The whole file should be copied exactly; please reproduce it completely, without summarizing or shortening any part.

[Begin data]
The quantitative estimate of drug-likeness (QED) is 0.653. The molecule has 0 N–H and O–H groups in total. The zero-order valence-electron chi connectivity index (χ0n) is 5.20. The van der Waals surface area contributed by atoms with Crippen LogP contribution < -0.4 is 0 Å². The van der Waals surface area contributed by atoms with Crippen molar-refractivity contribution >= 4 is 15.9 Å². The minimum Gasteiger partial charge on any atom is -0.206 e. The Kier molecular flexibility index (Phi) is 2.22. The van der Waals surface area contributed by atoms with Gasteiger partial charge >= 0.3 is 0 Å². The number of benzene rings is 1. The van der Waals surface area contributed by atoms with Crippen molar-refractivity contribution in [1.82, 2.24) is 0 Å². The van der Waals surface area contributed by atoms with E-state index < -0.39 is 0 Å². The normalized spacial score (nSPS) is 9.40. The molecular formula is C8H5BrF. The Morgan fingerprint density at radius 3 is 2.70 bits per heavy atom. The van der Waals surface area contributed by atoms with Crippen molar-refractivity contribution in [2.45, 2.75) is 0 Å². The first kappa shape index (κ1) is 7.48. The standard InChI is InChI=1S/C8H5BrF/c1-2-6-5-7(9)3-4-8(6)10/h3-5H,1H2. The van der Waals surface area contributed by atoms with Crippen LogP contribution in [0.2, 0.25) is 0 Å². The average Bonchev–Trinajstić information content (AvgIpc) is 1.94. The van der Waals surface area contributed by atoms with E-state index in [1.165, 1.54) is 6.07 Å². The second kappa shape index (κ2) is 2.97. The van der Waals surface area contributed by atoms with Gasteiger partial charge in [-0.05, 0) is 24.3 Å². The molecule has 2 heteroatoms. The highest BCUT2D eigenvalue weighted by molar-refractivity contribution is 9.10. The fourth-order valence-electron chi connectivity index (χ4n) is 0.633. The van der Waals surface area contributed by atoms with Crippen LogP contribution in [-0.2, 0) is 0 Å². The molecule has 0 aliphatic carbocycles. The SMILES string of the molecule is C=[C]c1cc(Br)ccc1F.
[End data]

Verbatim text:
The quantitative estimate of drug-likeness (QED) is 0.653. The molecule has 0 N–H and O–H groups in total. The zero-order valence-electron chi connectivity index (χ0n) is 5.20. The van der Waals surface area contributed by atoms with Crippen LogP contribution < -0.4 is 0 Å². The van der Waals surface area contributed by atoms with Crippen molar-refractivity contribution >= 4 is 15.9 Å². The minimum Gasteiger partial charge on any atom is -0.206 e. The Kier molecular flexibility index (Phi) is 2.22. The van der Waals surface area contributed by atoms with Gasteiger partial charge >= 0.3 is 0 Å². The number of benzene rings is 1. The van der Waals surface area contributed by atoms with Crippen molar-refractivity contribution in [1.82, 2.24) is 0 Å². The van der Waals surface area contributed by atoms with E-state index < -0.39 is 0 Å². The normalized spacial score (nSPS) is 9.40. The molecular formula is C8H5BrF. The Morgan fingerprint density at radius 3 is 2.70 bits per heavy atom. The van der Waals surface area contributed by atoms with Crippen molar-refractivity contribution in [2.45, 2.75) is 0 Å². The first kappa shape index (κ1) is 7.48. The standard InChI is InChI=1S/C8H5BrF/c1-2-6-5-7(9)3-4-8(6)10/h3-5H,1H2. The van der Waals surface area contributed by atoms with Crippen LogP contribution in [0.2, 0.25) is 0 Å². The average Bonchev–Trinajstić information content (AvgIpc) is 1.94. The van der Waals surface area contributed by atoms with E-state index in [1.165, 1.54) is 6.07 Å². The second kappa shape index (κ2) is 2.97. The van der Waals surface area contributed by atoms with Gasteiger partial charge in [-0.05, 0) is 24.3 Å². The molecule has 2 heteroatoms. The highest BCUT2D eigenvalue weighted by molar-refractivity contribution is 9.10. The fourth-order valence-electron chi connectivity index (χ4n) is 0.633. The van der Waals surface area contributed by atoms with Crippen LogP contribution in [-0.2, 0) is 0 Å². The molecule has 0 aliphatic carbocycles. The SMILES string of the molecule is C=[C]c1cc(Br)ccc1F.